Nick Corcodilos wrote this and I couldn’t agree more. It perfectly mirrored my stance on the whole debate of whether or not we actually have such a shortage. Is there really a lack of bright people out there? I doubt it. Millions of people are currently out there creating and inventing things I would have never thought of. Are these people all happily employed? Would none of these candidates not consider taking on the role or the challenge posed by the hiring employer if their requirements are met? Blaming operational inefficiencies on talent shortage is analogous to blaming one’s unhappiness on money shortage. Not trying to infer that recruiting is easy, but I definitely do think employers focus way more on the difficulties of recruiting vs. talent retention. I can personally attest that ALL of the employers I’ve worked for have spent close to nothing on training its middle managers on this topic. Too many times have I seen a star performer in a department leave because employers paid no attention to keeping him/her happy, only to regret having to spend MUCH MORE time and effort on his/her replacement. And oftentimes, this happens because HR was instructed to find a clone copy of the said star- in other words, they start looking for skills to replace the talent, which is a much more expensive proposition.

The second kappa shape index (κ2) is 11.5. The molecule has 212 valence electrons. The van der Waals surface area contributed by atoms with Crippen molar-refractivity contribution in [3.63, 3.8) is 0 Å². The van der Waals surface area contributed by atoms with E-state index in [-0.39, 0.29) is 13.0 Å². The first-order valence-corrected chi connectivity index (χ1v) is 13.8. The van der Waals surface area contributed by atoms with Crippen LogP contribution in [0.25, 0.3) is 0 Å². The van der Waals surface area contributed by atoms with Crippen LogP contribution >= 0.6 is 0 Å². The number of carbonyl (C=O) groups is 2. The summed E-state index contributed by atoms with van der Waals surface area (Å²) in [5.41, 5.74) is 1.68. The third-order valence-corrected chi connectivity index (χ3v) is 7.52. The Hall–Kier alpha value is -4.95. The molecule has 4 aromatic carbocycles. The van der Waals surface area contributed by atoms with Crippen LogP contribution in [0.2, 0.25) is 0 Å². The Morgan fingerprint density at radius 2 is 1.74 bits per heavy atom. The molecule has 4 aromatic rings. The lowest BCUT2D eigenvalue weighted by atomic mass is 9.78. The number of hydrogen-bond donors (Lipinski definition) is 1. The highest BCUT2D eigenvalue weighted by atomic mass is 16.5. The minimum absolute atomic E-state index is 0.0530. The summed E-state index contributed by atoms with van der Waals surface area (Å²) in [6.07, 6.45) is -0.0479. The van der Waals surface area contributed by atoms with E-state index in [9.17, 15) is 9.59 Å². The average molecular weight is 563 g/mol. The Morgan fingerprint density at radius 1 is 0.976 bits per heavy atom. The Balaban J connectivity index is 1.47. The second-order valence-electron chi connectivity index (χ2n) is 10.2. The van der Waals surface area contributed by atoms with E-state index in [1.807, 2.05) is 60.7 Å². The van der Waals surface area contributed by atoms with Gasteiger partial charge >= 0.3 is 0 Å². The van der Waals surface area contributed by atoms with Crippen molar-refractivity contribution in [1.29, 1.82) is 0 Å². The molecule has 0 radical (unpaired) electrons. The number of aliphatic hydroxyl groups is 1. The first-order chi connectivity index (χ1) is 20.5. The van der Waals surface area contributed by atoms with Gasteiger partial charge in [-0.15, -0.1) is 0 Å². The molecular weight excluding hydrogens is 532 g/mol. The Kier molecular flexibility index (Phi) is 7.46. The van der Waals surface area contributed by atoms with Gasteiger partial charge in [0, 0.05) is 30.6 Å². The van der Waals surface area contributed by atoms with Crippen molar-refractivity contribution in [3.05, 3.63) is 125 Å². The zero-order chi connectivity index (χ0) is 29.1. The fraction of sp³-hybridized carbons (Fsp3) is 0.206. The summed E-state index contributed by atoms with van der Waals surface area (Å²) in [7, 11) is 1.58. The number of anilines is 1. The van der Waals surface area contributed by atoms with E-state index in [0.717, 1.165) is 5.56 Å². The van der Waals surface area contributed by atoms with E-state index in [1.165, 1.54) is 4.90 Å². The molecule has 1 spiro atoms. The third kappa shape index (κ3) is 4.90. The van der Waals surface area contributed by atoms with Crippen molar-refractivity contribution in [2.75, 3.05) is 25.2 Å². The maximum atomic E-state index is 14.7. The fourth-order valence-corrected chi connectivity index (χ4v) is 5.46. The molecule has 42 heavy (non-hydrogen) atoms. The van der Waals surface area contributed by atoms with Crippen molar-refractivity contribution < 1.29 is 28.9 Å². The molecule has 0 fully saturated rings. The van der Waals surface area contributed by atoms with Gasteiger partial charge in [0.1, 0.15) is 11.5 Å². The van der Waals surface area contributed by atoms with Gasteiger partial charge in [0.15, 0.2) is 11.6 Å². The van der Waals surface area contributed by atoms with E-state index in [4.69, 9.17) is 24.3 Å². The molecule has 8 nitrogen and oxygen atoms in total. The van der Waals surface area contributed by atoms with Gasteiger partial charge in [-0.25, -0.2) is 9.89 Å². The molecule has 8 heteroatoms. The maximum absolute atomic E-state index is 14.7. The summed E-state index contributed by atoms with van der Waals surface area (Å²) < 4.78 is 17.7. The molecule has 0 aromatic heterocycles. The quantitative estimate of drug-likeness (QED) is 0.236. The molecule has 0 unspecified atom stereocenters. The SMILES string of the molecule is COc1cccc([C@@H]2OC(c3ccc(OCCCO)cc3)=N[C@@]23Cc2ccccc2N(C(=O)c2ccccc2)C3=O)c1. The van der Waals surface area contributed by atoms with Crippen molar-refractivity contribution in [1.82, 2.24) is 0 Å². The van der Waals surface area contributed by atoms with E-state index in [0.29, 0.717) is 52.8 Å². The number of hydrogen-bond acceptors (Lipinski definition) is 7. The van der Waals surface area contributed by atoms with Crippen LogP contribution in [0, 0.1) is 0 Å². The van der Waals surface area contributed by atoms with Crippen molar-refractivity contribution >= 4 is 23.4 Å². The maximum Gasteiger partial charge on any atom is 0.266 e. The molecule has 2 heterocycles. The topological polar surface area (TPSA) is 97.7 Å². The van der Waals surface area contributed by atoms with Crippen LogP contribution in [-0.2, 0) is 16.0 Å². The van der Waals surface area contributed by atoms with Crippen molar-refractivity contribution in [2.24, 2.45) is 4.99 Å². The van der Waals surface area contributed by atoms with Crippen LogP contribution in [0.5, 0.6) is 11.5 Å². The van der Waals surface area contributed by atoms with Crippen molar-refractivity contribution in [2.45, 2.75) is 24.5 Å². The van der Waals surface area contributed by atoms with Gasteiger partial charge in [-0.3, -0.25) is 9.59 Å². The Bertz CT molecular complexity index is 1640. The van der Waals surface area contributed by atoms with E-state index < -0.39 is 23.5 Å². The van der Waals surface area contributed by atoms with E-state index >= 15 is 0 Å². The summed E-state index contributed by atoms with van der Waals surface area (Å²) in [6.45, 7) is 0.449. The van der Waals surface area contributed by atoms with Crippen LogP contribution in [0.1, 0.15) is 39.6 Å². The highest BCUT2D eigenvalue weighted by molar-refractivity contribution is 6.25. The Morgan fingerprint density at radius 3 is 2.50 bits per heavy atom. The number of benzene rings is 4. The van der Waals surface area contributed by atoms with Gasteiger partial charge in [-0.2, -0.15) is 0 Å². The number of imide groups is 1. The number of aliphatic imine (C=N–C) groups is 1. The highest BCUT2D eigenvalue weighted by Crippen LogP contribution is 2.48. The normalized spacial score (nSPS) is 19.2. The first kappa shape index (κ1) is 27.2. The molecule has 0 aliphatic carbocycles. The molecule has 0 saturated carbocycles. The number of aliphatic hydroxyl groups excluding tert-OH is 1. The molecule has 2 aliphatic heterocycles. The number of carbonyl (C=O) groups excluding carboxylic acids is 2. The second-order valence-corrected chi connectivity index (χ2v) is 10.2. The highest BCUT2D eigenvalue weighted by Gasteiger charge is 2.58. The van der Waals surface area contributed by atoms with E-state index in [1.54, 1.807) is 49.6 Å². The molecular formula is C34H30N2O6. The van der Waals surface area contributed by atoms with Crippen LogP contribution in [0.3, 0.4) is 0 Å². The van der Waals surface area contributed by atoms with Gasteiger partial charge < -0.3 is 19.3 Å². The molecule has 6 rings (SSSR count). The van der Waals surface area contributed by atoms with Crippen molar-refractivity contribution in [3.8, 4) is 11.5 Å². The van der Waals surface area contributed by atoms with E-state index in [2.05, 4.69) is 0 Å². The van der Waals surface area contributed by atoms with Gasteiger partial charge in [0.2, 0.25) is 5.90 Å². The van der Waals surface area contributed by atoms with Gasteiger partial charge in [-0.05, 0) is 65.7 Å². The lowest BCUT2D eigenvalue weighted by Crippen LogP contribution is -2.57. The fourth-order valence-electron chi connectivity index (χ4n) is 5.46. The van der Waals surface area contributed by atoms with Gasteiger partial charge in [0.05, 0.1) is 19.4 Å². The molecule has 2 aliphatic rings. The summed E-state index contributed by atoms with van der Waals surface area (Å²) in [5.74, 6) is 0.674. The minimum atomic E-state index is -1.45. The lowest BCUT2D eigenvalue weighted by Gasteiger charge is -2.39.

It’s time for organizations to wake up and actually realize that hiring based on capability is much more important than hiring for ability. Unfortunately, most hirings are done based on immediate need instead of foresight and preplanning. Guess what’ll happen to the newly hired star once the challenge is solved?